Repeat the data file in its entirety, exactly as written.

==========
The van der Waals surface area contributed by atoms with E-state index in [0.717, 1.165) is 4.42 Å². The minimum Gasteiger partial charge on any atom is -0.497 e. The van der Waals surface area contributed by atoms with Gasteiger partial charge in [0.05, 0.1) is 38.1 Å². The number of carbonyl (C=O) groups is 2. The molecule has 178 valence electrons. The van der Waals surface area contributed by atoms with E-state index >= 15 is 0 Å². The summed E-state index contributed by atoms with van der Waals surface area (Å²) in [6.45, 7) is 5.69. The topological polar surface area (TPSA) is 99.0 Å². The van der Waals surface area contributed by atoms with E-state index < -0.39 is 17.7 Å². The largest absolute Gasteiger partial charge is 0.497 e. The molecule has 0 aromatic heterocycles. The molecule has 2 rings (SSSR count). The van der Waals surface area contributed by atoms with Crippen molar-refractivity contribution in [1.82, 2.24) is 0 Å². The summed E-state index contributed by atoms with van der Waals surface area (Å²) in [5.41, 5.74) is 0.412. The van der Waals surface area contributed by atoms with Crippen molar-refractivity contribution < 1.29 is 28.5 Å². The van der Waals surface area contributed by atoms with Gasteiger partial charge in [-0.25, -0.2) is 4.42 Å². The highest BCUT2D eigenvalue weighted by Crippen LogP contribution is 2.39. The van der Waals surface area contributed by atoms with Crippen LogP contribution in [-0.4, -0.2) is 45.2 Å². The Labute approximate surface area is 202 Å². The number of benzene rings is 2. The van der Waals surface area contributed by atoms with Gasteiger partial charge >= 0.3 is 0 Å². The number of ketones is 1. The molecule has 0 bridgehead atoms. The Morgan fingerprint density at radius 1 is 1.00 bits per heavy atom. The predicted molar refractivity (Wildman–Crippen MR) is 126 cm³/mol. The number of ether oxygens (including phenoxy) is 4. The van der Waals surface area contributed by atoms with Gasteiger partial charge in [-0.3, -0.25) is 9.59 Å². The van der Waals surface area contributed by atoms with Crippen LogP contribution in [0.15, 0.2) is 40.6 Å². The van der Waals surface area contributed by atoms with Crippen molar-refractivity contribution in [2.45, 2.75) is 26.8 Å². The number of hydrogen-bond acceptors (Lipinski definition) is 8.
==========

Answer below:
The van der Waals surface area contributed by atoms with E-state index in [0.717, 1.165) is 4.42 Å². The minimum Gasteiger partial charge on any atom is -0.497 e. The van der Waals surface area contributed by atoms with Gasteiger partial charge in [0.05, 0.1) is 38.1 Å². The number of carbonyl (C=O) groups is 2. The molecule has 178 valence electrons. The van der Waals surface area contributed by atoms with E-state index >= 15 is 0 Å². The summed E-state index contributed by atoms with van der Waals surface area (Å²) in [6.45, 7) is 5.69. The topological polar surface area (TPSA) is 99.0 Å². The van der Waals surface area contributed by atoms with E-state index < -0.39 is 17.7 Å². The largest absolute Gasteiger partial charge is 0.497 e. The molecule has 0 aromatic heterocycles. The molecule has 2 rings (SSSR count). The van der Waals surface area contributed by atoms with Crippen molar-refractivity contribution in [1.82, 2.24) is 0 Å². The summed E-state index contributed by atoms with van der Waals surface area (Å²) in [5.41, 5.74) is 0.412. The van der Waals surface area contributed by atoms with Crippen molar-refractivity contribution < 1.29 is 28.5 Å². The van der Waals surface area contributed by atoms with Gasteiger partial charge in [-0.25, -0.2) is 4.42 Å². The highest BCUT2D eigenvalue weighted by Crippen LogP contribution is 2.39. The van der Waals surface area contributed by atoms with Crippen LogP contribution in [-0.4, -0.2) is 45.2 Å². The Labute approximate surface area is 202 Å². The number of benzene rings is 2. The van der Waals surface area contributed by atoms with Gasteiger partial charge >= 0.3 is 0 Å². The number of ketones is 1. The molecule has 0 bridgehead atoms. The Morgan fingerprint density at radius 1 is 1.00 bits per heavy atom. The predicted molar refractivity (Wildman–Crippen MR) is 126 cm³/mol. The number of ether oxygens (including phenoxy) is 4. The van der Waals surface area contributed by atoms with Gasteiger partial charge in [-0.3, -0.25) is 9.59 Å². The van der Waals surface area contributed by atoms with Crippen LogP contribution in [0.15, 0.2) is 40.6 Å². The van der Waals surface area contributed by atoms with Crippen molar-refractivity contribution in [2.45, 2.75) is 26.8 Å². The number of hydrogen-bond acceptors (Lipinski definition) is 8.